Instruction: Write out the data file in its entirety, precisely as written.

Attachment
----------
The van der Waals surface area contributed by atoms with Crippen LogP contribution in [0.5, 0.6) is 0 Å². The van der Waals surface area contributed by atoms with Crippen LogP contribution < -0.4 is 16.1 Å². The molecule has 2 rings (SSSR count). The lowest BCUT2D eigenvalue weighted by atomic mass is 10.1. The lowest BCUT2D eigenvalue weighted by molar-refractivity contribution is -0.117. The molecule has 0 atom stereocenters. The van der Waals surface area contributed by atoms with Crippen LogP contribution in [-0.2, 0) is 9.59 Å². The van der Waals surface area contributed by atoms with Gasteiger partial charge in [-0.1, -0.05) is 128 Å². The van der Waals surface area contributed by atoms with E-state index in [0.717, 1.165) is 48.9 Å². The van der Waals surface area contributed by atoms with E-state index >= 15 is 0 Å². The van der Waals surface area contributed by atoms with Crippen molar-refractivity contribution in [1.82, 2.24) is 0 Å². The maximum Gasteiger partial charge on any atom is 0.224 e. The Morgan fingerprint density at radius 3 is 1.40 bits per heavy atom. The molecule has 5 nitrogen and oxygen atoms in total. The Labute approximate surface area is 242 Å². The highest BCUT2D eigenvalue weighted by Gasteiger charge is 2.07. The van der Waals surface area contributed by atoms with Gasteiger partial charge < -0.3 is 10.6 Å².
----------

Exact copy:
The van der Waals surface area contributed by atoms with Crippen LogP contribution in [0.5, 0.6) is 0 Å². The van der Waals surface area contributed by atoms with Crippen LogP contribution < -0.4 is 16.1 Å². The molecule has 2 rings (SSSR count). The lowest BCUT2D eigenvalue weighted by atomic mass is 10.1. The lowest BCUT2D eigenvalue weighted by molar-refractivity contribution is -0.117. The molecule has 0 atom stereocenters. The van der Waals surface area contributed by atoms with Crippen LogP contribution in [-0.2, 0) is 9.59 Å². The van der Waals surface area contributed by atoms with Gasteiger partial charge in [-0.1, -0.05) is 128 Å². The van der Waals surface area contributed by atoms with E-state index in [0.717, 1.165) is 48.9 Å². The van der Waals surface area contributed by atoms with E-state index >= 15 is 0 Å². The van der Waals surface area contributed by atoms with Crippen molar-refractivity contribution in [1.82, 2.24) is 0 Å². The maximum Gasteiger partial charge on any atom is 0.224 e. The Morgan fingerprint density at radius 3 is 1.40 bits per heavy atom. The molecule has 5 nitrogen and oxygen atoms in total. The Labute approximate surface area is 242 Å². The highest BCUT2D eigenvalue weighted by Gasteiger charge is 2.07. The van der Waals surface area contributed by atoms with Gasteiger partial charge < -0.3 is 10.6 Å².